There are no previous studies of complex interventions in gout. However, there are studies that show poor adherence to ULT10 ,11 ,19—indeed, adherence to ULT for gout is possibly the worst of any medication for chronic disease.11 ,19 The need for patient and professional education to enable ‘cure’ in gout has been highlighted previously.20 However, despite international guidelines published in 2006,13 significant barriers to effective gout management remain.21 ,22 A recent study in this department found that the main barriers to treatment were a lack of understanding of both the aetiology and management of gout in men and women with gout but also in health professionals.21 Many people focus mainly on acute attacks and have no concept of ongoing, potentially damaging crystal deposition that may lead to tophi and irreversible joint damage.21 When ULT is offered, it is often given as a single efficient dose, which commonly provokes acute attacks and, without a clear explanation, patients often stop the ULT and are disinclined to restart it.21 However, as in this study, if ULT is titrated slowly and the risk of flare is explained to patients they then understand the need to continue their medication despite flaring and the need for long-term treatment to maintain cure. This suggests that education of both patients and health professionals is of paramount importance if both recommended best practice and good adherence are to be achieved. With full explanation, dealing with illness perceptions and barriers to treatment, adherence can be achieved that is even higher than that for other chronic diseases.23 Of interest, every patient in this study accepted an intercritical joint aspirate to confirm with 100% confidence whether they had gout. This is much higher than many people would have predicted, but again reflects the importance of a full explanation in determining patient decision-making.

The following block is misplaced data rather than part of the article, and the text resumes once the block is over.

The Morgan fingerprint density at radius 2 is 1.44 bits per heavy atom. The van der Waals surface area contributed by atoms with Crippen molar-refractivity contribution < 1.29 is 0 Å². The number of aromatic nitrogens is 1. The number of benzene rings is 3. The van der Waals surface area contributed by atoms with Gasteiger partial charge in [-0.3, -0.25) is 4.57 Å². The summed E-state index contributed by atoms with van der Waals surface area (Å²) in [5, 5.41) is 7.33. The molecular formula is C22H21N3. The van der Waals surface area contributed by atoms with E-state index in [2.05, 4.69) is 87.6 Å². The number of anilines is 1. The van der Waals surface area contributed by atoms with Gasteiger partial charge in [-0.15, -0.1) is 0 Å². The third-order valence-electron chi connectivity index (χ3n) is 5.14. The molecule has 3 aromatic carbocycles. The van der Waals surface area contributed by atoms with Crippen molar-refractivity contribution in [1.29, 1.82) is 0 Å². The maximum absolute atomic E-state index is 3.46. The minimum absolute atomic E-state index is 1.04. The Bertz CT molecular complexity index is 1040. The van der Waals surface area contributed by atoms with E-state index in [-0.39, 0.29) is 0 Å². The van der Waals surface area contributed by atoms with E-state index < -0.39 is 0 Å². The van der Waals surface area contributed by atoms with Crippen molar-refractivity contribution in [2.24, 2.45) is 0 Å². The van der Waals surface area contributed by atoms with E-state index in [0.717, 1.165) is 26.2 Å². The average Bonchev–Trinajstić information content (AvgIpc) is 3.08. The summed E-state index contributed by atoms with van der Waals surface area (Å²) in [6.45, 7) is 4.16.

Most patients were taking allopurinol at study completion, confirming that this is a well-tolerated and effective ULT to be considered first for patients with gout.12 ,13 ,24 However, the median dose of allopurinol required to achieve the therapeutic target was 400 mg. This is in accord with a previous community study in Nottingham,7 which found that many patients who receive the commonly prescribed single dose of 300 mg dose are undertreated and continue to have acute attacks and progression of their disease. This reinforces the requirement to individualise the dose of ULT by titration against the SUA until the therapeutic target has been achieved.12 ,13 This, in conjunction with full explanation, also accounts for the high success rate in achieving the therapeutic target, in contrast to recent large randomised control trials that report low success rates when using a fixed-dose regimen of allopurinol 300 mg daily.25 ,26 The majority of patients who had a contraindication or side effects with allopurinol were successfully treated with a second or third ULT, with only three participants leaving the study having experienced self-limiting but troublesome side effects from ULT and being unwilling to try alternative options.